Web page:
São Paulo is a city in the Southeast Region of Brazil. Listed by the GaWC as an alpha global city, the municipality of São Paulo is the most populous city proper in Brazil, the Americas, the Western Hemisphere and the Southern Hemisphere, as well as the world’s 4th largest city proper by population. Additionally, São Paulo is the largest Portuguese-speaking city in the world. The city serves as the capital of the surrounding state of São Paulo, the most populous and wealthiest state in Brazil. It exerts strong international influences in commerce, finance, arts and entertainment. Here is a list of the most popular street food items in the city to try on your next trip to Brazil.

Hot Dog

The hot dogs served in São Paulo are no ordinary dogs – they are a meal in itself. With mayo, cheese, and other assorted condiments – and topped off with, yes, mashed potatoes – it is common to see an outsider surprised as they receive one of these here in the city.

Every hot dog brand and recipe is unique, but according to the U.S. Food and Drug Administration, anything that markets itself as a hot dog or frankfurter must be a sausage that is cooked and/or smoked. The amount of fat and water, when combined, cannot make up more than 40 percent of a hot dog. Products are also allowed to contain up to 3.5 percent nonmeat binders, extenders, and fillers such as pulverized cereal grains and powdered milk products. This means that the main ingredient in hot dogs is real meat.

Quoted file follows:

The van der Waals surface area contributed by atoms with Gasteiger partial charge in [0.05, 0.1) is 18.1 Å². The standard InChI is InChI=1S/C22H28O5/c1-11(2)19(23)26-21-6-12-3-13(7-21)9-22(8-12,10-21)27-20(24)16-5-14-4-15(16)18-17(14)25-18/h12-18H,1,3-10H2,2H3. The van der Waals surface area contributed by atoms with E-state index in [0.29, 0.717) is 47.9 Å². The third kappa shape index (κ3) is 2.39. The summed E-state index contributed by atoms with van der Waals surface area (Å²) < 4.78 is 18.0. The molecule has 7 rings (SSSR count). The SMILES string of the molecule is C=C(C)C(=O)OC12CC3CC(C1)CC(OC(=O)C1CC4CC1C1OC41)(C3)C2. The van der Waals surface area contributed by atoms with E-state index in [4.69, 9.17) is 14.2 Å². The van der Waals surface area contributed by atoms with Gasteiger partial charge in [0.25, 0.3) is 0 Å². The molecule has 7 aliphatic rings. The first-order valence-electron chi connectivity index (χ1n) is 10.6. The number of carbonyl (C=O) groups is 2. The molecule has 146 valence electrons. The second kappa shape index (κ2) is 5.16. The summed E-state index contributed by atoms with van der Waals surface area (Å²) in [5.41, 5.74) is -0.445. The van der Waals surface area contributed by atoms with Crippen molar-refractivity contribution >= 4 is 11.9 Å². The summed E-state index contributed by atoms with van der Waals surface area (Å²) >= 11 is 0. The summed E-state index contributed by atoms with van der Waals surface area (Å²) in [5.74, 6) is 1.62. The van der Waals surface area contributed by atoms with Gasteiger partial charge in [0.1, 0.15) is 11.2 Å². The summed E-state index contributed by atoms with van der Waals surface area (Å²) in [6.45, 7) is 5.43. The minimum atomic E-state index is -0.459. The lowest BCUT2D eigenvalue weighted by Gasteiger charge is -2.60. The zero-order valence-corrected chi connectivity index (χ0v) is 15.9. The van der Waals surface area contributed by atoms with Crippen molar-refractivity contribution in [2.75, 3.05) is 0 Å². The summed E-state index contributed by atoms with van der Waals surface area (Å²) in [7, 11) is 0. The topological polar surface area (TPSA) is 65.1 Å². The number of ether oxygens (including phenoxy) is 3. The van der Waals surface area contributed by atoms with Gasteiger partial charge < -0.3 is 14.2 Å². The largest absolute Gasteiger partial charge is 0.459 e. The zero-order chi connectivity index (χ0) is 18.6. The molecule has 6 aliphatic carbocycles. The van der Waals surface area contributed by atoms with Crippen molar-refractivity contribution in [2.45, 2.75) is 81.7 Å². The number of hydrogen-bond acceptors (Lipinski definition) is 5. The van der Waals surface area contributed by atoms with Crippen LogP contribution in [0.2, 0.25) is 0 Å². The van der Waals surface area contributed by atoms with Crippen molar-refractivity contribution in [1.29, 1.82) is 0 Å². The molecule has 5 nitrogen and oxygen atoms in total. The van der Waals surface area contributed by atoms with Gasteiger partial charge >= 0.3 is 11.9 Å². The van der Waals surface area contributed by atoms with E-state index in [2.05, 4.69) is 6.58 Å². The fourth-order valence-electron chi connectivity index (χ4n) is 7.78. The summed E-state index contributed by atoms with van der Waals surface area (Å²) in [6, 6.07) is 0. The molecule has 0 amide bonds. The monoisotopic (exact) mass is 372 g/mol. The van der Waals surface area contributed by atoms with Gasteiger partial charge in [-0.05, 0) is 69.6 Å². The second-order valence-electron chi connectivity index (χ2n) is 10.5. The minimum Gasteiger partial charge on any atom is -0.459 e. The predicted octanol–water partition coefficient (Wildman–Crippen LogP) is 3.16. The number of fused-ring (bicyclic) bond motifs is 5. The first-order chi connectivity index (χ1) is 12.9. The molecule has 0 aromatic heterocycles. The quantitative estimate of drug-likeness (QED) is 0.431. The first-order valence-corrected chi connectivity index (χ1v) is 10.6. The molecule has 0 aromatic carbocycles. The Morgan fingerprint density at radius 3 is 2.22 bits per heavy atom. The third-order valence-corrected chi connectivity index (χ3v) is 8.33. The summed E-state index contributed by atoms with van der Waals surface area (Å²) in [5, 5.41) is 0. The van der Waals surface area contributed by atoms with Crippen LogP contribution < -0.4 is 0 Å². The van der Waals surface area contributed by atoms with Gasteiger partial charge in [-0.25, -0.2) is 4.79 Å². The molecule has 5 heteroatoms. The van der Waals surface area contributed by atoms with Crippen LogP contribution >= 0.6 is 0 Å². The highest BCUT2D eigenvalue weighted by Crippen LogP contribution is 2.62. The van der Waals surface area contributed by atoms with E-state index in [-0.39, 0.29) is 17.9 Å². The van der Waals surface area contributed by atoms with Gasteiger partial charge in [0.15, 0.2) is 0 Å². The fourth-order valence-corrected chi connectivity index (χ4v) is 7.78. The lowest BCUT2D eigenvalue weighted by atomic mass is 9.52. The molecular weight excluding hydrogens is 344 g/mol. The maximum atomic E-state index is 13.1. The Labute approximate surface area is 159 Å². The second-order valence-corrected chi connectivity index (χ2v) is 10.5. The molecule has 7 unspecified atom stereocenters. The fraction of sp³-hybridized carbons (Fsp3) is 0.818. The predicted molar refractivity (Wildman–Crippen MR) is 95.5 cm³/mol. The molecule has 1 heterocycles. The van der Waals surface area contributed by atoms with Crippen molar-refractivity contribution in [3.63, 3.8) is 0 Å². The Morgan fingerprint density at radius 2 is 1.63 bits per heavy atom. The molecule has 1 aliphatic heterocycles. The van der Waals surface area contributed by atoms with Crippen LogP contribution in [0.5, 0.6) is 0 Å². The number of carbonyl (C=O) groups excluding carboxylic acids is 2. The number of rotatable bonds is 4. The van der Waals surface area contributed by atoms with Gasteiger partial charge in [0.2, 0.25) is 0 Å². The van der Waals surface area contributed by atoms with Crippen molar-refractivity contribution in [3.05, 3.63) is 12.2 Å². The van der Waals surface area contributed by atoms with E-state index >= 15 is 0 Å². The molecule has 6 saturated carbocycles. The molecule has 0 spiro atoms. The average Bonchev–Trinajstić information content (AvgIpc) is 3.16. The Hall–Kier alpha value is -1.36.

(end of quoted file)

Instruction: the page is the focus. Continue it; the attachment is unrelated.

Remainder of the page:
Mortadella Sandwich

Warm or cold, with cheese or with vinaigrette, or even by itself the Mortadella (Bologna) sandwich is a must for anyone visiting one of the stands in the São Paulo Municipal Market. The sandwich is an institution in the city, and you’d be hard to find someone who does not eat it on a regular basis. The sandwich is made from nearly a half a pound of mortadella sausage, Provolone cheese, sourdough bread, mayonnaise and Dijon mustard.

Tapioca

Tapioca is one of the most versatile street foods found in São Paulo today. A tiny disk made of manioc flour pressed together can be stuffed with either savoury fillings such as ham, eggs and cheese, or sweet fillings to create a dessert with the likes of shredded coconut, bananas and chocolate or condensed milk syrup on top.

Coxinha

Next to the pão de queijo, coxinhas are the absolute favourite street food for São Paulo residents. The fried breaded pastry – served in the shape of a tear-drop – is filled with chicken and cheese, or just chicken.

In the book Stories & Recipes, Nadir Cavazin says that the son of Isabel, Princess Imperial of Brazil (1846-1921) and Prince Gaston, Count of Eu, a child who lived in seclusion for having mental problems, had a favorite dish, chicken, but only ate the drumstick. One day, not having enough drumsticks, the cook decided to turn a whole chicken into drumsticks, shredding it and making the filling for a flour dough shaped into a drumstick. The child endorsed the results. Empress Teresa Cristina, when she was visiting him, could not resist the tasty delicacy; she liked it so much she requested that the master of the imperial kitchen learn how to prepare the snack.

Churros

Originally created in Spain, Churros today are a favourite sweet pastry in most of Latin America, and São Paulo is no exception. Throughout the city you’ll see small churros stands on corners, parks, subway entrances and next to schools. São Paulo churros, however, are in their majority either filled with crème or condensed milk syrup and sprinkled with sugar.

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